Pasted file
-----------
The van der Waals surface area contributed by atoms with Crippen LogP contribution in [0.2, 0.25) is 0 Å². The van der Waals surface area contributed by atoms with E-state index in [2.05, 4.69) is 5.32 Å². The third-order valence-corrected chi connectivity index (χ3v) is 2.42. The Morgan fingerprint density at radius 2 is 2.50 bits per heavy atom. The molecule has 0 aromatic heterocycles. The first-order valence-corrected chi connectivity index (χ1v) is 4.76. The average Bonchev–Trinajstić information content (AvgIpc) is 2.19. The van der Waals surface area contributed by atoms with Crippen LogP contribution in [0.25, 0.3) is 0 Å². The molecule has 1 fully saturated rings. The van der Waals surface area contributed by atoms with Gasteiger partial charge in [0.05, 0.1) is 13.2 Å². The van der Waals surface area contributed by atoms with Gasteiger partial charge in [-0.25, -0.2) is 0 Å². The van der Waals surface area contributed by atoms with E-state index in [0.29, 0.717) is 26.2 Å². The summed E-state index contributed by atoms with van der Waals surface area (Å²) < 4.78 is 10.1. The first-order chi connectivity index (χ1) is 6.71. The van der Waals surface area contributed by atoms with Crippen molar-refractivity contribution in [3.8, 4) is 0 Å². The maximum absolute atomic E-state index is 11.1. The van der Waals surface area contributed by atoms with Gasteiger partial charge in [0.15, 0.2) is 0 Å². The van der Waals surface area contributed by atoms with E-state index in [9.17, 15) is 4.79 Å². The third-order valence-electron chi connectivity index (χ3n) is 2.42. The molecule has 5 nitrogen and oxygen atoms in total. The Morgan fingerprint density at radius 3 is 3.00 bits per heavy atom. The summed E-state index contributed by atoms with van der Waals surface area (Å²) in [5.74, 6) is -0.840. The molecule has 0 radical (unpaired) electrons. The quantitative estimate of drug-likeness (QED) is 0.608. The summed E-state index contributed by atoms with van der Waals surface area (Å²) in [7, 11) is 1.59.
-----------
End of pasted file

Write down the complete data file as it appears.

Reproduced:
The van der Waals surface area contributed by atoms with Crippen LogP contribution in [0.2, 0.25) is 0 Å². The van der Waals surface area contributed by atoms with E-state index in [2.05, 4.69) is 5.32 Å². The third-order valence-corrected chi connectivity index (χ3v) is 2.42. The Morgan fingerprint density at radius 2 is 2.50 bits per heavy atom. The molecule has 0 aromatic heterocycles. The first-order valence-corrected chi connectivity index (χ1v) is 4.76. The average Bonchev–Trinajstić information content (AvgIpc) is 2.19. The van der Waals surface area contributed by atoms with Crippen LogP contribution in [0.25, 0.3) is 0 Å². The molecule has 1 fully saturated rings. The van der Waals surface area contributed by atoms with Gasteiger partial charge in [0.05, 0.1) is 13.2 Å². The van der Waals surface area contributed by atoms with Gasteiger partial charge in [-0.25, -0.2) is 0 Å². The van der Waals surface area contributed by atoms with E-state index in [0.29, 0.717) is 26.2 Å². The summed E-state index contributed by atoms with van der Waals surface area (Å²) < 4.78 is 10.1. The first-order chi connectivity index (χ1) is 6.71. The van der Waals surface area contributed by atoms with Crippen molar-refractivity contribution in [3.8, 4) is 0 Å². The maximum absolute atomic E-state index is 11.1. The van der Waals surface area contributed by atoms with Gasteiger partial charge in [0.15, 0.2) is 0 Å². The van der Waals surface area contributed by atoms with E-state index in [9.17, 15) is 4.79 Å². The third-order valence-electron chi connectivity index (χ3n) is 2.42. The molecule has 5 nitrogen and oxygen atoms in total. The Morgan fingerprint density at radius 3 is 3.00 bits per heavy atom. The summed E-state index contributed by atoms with van der Waals surface area (Å²) in [5.74, 6) is -0.840. The molecule has 0 radical (unpaired) electrons. The quantitative estimate of drug-likeness (QED) is 0.608. The summed E-state index contributed by atoms with van der Waals surface area (Å²) in [7, 11) is 1.59.